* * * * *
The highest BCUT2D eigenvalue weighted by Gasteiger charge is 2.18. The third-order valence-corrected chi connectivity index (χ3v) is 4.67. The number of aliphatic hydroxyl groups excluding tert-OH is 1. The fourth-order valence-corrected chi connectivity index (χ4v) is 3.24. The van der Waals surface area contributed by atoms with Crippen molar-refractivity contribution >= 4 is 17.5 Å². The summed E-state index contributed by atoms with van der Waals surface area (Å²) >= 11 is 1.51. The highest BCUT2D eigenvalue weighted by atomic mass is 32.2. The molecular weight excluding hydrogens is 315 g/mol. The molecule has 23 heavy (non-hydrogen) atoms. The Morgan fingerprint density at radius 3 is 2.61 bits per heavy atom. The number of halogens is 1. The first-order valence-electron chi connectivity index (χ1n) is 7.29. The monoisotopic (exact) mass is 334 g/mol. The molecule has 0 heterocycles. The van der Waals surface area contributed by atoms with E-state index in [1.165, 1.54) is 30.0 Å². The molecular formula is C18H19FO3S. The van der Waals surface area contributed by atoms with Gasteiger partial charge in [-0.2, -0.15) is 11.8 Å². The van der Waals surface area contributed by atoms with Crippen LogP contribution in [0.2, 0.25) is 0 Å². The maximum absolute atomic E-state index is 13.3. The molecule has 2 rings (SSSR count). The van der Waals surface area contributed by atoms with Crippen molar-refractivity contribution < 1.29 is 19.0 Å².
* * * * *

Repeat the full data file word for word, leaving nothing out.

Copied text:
The highest BCUT2D eigenvalue weighted by Gasteiger charge is 2.18. The third-order valence-corrected chi connectivity index (χ3v) is 4.67. The number of aliphatic hydroxyl groups excluding tert-OH is 1. The fourth-order valence-corrected chi connectivity index (χ4v) is 3.24. The van der Waals surface area contributed by atoms with Crippen molar-refractivity contribution >= 4 is 17.5 Å². The summed E-state index contributed by atoms with van der Waals surface area (Å²) >= 11 is 1.51. The highest BCUT2D eigenvalue weighted by atomic mass is 32.2. The molecular weight excluding hydrogens is 315 g/mol. The molecule has 23 heavy (non-hydrogen) atoms. The Morgan fingerprint density at radius 3 is 2.61 bits per heavy atom. The number of halogens is 1. The first-order valence-electron chi connectivity index (χ1n) is 7.29. The monoisotopic (exact) mass is 334 g/mol. The molecule has 0 heterocycles. The van der Waals surface area contributed by atoms with E-state index in [1.165, 1.54) is 30.0 Å². The molecular formula is C18H19FO3S. The van der Waals surface area contributed by atoms with Gasteiger partial charge in [-0.2, -0.15) is 11.8 Å². The van der Waals surface area contributed by atoms with Crippen LogP contribution in [0.2, 0.25) is 0 Å². The maximum absolute atomic E-state index is 13.3. The molecule has 2 rings (SSSR count). The van der Waals surface area contributed by atoms with Crippen molar-refractivity contribution < 1.29 is 19.0 Å².